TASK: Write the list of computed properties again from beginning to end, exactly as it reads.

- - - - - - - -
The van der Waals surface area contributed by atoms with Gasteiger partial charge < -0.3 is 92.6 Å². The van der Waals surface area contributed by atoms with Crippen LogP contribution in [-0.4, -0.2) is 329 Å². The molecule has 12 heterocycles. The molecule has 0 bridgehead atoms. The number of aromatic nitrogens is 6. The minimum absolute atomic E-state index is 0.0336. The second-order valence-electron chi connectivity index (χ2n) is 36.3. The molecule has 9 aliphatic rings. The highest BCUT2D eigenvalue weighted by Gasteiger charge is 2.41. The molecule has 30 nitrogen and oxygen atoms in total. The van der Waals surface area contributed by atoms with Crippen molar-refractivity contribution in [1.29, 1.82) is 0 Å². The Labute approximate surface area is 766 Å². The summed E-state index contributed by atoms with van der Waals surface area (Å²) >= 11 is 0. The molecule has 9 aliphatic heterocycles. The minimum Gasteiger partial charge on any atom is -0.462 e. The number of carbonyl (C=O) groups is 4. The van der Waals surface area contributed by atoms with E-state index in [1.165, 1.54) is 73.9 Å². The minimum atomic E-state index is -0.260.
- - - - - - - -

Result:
The van der Waals surface area contributed by atoms with Gasteiger partial charge < -0.3 is 92.6 Å². The van der Waals surface area contributed by atoms with Crippen LogP contribution in [-0.4, -0.2) is 329 Å². The molecule has 12 heterocycles. The molecule has 0 bridgehead atoms. The number of aromatic nitrogens is 6. The minimum absolute atomic E-state index is 0.0336. The second-order valence-electron chi connectivity index (χ2n) is 36.3. The molecule has 9 aliphatic rings. The highest BCUT2D eigenvalue weighted by Gasteiger charge is 2.41. The molecule has 30 nitrogen and oxygen atoms in total. The van der Waals surface area contributed by atoms with Crippen molar-refractivity contribution in [1.29, 1.82) is 0 Å². The Labute approximate surface area is 766 Å². The summed E-state index contributed by atoms with van der Waals surface area (Å²) >= 11 is 0. The molecule has 9 aliphatic heterocycles. The minimum Gasteiger partial charge on any atom is -0.462 e. The number of carbonyl (C=O) groups is 4. The van der Waals surface area contributed by atoms with E-state index in [1.165, 1.54) is 73.9 Å². The minimum atomic E-state index is -0.260.